27. Take one piece of tomato, cut in half
  28. Take all pieces of tomatoes and store in upper right corner of patio table
  29. Take out head of lettuce
  30. Peel outer layers and deposit into compost just outside patio
  31. Walk to grill, lift grate off top, place on ground
  32. Take charcoal nearby, then deposit contents of bag into grill
  33. Take lighter fluid nearby, spray charcoal with contents
  34. Take matches nearby, take out one stick from box.  Swipe red end on rough surface on box
  35. Carefully transfer the match to charcoal.  Jump back when fire starts
  36. Run to front of house
  37. Walk down Elm St. from house
  38. Take a left and walk two blocks down Oak St.
  39. Turn right and find George’s Butcher.
  40. Go to store front to the right of George’s Butcher
  41. Enter and search for ketchup
  42. Acquire ketchup
  43. Search for buns
  44. Acquire buns
  45. Go to counter. Place ketchup and buns on counter and let seller process transaction
  46. Pay seller with credit card
  47. Acquire ketchup and buns, and walk out of store
  48. Find nearby newspaper stand
  49. Find nearby vending machine
  50. Walk to vending machine, and deposit four coins into receptacle
  51. Push button for cola
  52. Wait 5 seconds
  53. Collect cola from vending machine
  54. Walk to intersection of Elm St. and Oak St. and walk back up Elm St.
  55. Enter your house
  56. Walk through hallway, into the dining room, and into the archway in the kitchen, then out the door to the patio.
  57. Find meat on patio, pick it up, and place on grill
  58. Wait 4 minutes
  59. Find spatula, and attempt to flip meat to other side
  60. Wait 4 minutes
  61. Use spatula to pick up meat from grill
  62. Walk to patio table with meat.
  63. Place meat on patio table
  64. Peel one piece of lettuce from head and place on top of meat.
  65. Take one piece of tomato and place on top of meat and lettuce.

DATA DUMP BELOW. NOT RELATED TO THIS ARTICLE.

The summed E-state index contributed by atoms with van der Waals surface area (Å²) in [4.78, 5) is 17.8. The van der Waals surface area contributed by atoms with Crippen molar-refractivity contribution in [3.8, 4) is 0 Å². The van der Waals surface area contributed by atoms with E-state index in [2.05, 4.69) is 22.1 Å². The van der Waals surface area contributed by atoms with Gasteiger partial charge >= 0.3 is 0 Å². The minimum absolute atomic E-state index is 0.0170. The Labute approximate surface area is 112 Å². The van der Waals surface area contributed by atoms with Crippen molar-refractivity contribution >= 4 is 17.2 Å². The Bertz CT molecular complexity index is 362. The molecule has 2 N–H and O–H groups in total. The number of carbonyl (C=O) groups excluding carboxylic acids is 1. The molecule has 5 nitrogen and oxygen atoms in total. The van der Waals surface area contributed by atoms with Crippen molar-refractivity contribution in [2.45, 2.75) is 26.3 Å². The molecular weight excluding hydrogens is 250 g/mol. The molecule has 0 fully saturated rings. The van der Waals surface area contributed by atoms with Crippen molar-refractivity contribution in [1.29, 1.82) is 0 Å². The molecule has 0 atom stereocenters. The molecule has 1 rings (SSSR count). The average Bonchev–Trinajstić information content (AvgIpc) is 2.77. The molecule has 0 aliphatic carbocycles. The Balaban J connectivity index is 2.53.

66. Open bottom of ketchup, and pour on top of meat, lettuce, and tomato
  67. Take all contents of the partially created “burger” product and place on top of one side of the bun
  68. Take other side of bun and place on top of all contents of partially created “burger”
  69. Done!

In summary, it seems like the instructions guide you to the marketplace a few times to get the necessary ingredients for the burger.  After the second iteration, you might think “why did I read those instructions again?  I got it the first time!”  Some people might benefit from the repetition, others might get annoyed by it.  But this poses a bigger issue in the event that all the businesses in that particular marketplace in the instructions went out of business, and you’re forced to go to the grocery store in a completely different direction.

We will get to acquiring all the ingredients the first time through later, but it would be kind of nice to shorten and consolidate the instructions into something that gets the point across more concisely, something like this:

  1. >> Go to marketplace (refer to How to get to marketplace)
  2. Turn right and find George’s Butcher.
  3. Walk up to counter and search for angus meat.  Instruct seller to package 1lb. of meat.
  4. Pay seller using your credit card.
  5. Walk away with meat.
  6. Walk two storefronts to the left of George’s Butcher and walk into Abby’s Produce
  7. Pick up convenient basket at entrance.
  8. Search for lettuce, collect one head of lettuce and deposit into basket.
  9. Search for tomatoes, collect one tomato and deposit into basket.
  10. Seek out cash register, place basket on counter, wait for cashier to process order
  11. Pay cashier using your credit card
  12. Walk away with produce
  13. >> Go back home from marketplace (refer to How to go home)
  14. Walk through hallway, into the dining room, and into the archway in the kitchen, then out the door to the patio.
  15. Place all ingredients in hand on patio table.
  16. Go back into kitchen, open drawer near sink, acquire knife.
  17. Walk back out to patio, take out tomatoes, place on top of table.
  18. Hold tomato upright, then cut tomato in half.
  19. Take one piece of tomato, cut in half
  20. Take one piece of tomato, cut in half
  21. Take one piece of tomato, cut in half
  22. Take one piece of tomato, cut in half
  23. Take one piece of tomato, cut in half
  24. Take one piece of tomato, cut in half
  25. Take one piece of tomato, cut in half
  26. Take all pieces of tomatoes and store in upper right corner of patio table
  27. Take out head of lettuce
  28. Peel outer layers and deposit into compost just outside patio